Washington, May 13 | A vaccine for eastern equine encephalitis virus (EEEV), western equine encephalitis virus (WEEV), and Venezuelan equine encephalitis virus (VEEV) was found to be safe, well-tolerated and induced a neutralising antibody response in adult volunteers, according to newly published results from a Phase 1 clinical trial.
The vaccine candidate was developed by scientists at the US National Institute of Allergy and Infectious Diseases (NIAID) Vaccine Research Center (VRC), part of the National Institutes of Health.
EEEV, WEEV and VEEV are spread to humans through the bites of infected mosquitoes.
Infections from these diseases in humans are rare but can lead to flu-like symptoms and, in some cases, severe neurological damage or death.
However, under certain laboratory conditions, the viruses can transmit through the air by aerosol droplets and cause infection in humans and are therefore classified as priority pathogens, potential biological agents that pose a risk to national security and public health.
NIAID Director Anthony Fauci, and team have highlighted the possible utility of a vaccine for EEEV for people at high occupational risk of contracting the disease, including members of the military and laboratory workers.
According to researchers, horses are also susceptible to infection, but horses cannot transmit the viruses directly to humans.
The viruses have caused recurrent, small outbreaks in North, Central and South America, including an EEEV outbreak in 2019 in the northeastern United States that led to 38 confirmed cases and 15 deaths.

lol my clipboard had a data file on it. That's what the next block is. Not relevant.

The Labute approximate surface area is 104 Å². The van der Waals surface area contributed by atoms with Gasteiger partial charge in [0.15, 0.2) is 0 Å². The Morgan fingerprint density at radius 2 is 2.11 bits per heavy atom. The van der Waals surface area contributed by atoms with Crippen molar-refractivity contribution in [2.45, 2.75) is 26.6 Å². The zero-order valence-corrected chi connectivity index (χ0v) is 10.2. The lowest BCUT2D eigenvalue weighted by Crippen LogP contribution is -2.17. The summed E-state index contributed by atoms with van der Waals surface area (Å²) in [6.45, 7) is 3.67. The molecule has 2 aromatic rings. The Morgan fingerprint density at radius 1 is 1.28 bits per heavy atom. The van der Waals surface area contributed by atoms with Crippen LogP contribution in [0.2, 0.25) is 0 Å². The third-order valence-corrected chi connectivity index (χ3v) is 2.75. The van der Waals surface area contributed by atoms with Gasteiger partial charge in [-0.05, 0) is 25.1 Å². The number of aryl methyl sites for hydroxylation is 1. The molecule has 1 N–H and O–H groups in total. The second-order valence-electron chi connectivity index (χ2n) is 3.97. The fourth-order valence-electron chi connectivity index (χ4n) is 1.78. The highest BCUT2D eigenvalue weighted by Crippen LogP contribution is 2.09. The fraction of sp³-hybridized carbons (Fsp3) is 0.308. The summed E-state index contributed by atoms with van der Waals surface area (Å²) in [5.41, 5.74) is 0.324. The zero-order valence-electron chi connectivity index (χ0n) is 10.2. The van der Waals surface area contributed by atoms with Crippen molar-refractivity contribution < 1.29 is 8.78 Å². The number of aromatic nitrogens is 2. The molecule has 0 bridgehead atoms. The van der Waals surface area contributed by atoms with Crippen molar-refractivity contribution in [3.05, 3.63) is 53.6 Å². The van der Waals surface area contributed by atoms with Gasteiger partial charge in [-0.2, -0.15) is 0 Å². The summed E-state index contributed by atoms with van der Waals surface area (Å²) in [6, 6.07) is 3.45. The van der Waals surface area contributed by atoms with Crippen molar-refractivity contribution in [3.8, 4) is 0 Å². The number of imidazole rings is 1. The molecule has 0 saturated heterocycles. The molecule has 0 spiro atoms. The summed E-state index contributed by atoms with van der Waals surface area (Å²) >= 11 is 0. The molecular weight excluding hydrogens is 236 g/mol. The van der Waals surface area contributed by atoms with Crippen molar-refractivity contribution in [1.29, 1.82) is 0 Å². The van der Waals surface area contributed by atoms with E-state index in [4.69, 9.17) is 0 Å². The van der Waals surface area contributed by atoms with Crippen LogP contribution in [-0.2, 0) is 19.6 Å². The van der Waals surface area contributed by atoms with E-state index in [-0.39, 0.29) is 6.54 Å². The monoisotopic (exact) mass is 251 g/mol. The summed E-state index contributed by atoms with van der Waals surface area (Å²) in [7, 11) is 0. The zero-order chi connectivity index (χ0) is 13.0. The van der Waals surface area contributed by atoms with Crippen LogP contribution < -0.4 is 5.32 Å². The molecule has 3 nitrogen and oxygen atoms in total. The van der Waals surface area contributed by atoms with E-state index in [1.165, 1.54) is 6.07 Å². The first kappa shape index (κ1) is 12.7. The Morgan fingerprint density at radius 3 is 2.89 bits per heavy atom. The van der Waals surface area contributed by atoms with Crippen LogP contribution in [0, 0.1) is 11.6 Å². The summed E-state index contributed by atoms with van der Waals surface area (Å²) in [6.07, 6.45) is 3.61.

In the study appearing in The Lancet Infectious Diseases, VRC researchers designed a virus-like particle (VLP) vaccine candidate (abbreviated WEVEE) that uses proteins from the outer shells of the EEE, WEE and VEE viruses to prompt an immune response. VLPs do not contain the genetic material that the viruses need to replicate inside cells, so VLPs cannot cause infection.
For the Phase 1 clinical trial, 30 healthy adult volunteers ages 18 to 50 years received varying doses of the WEVEE vaccine (6, 30 or 60 micrograms) by intramuscular injection.
Participants then returned to receive the same dose as a boost eight weeks later. Some participants also received a formulation of the experimental vaccine that contained an alum adjuvant added to increase immune responses.
The team reported that the vaccine was safe, well-tolerated and induced durable immune responses against all three viruses.
The highest neutralising antibody response was observed in participants who received the 30-microgram dose with adjuvant. The authors note that the findings support further clinical evaluation of the vaccine candidate.
NIAID has approved a commercialisation licence for the advanced development of the WEVEE vaccine candidate to the life sciences company Emergent BioSolutions in Maryland, US.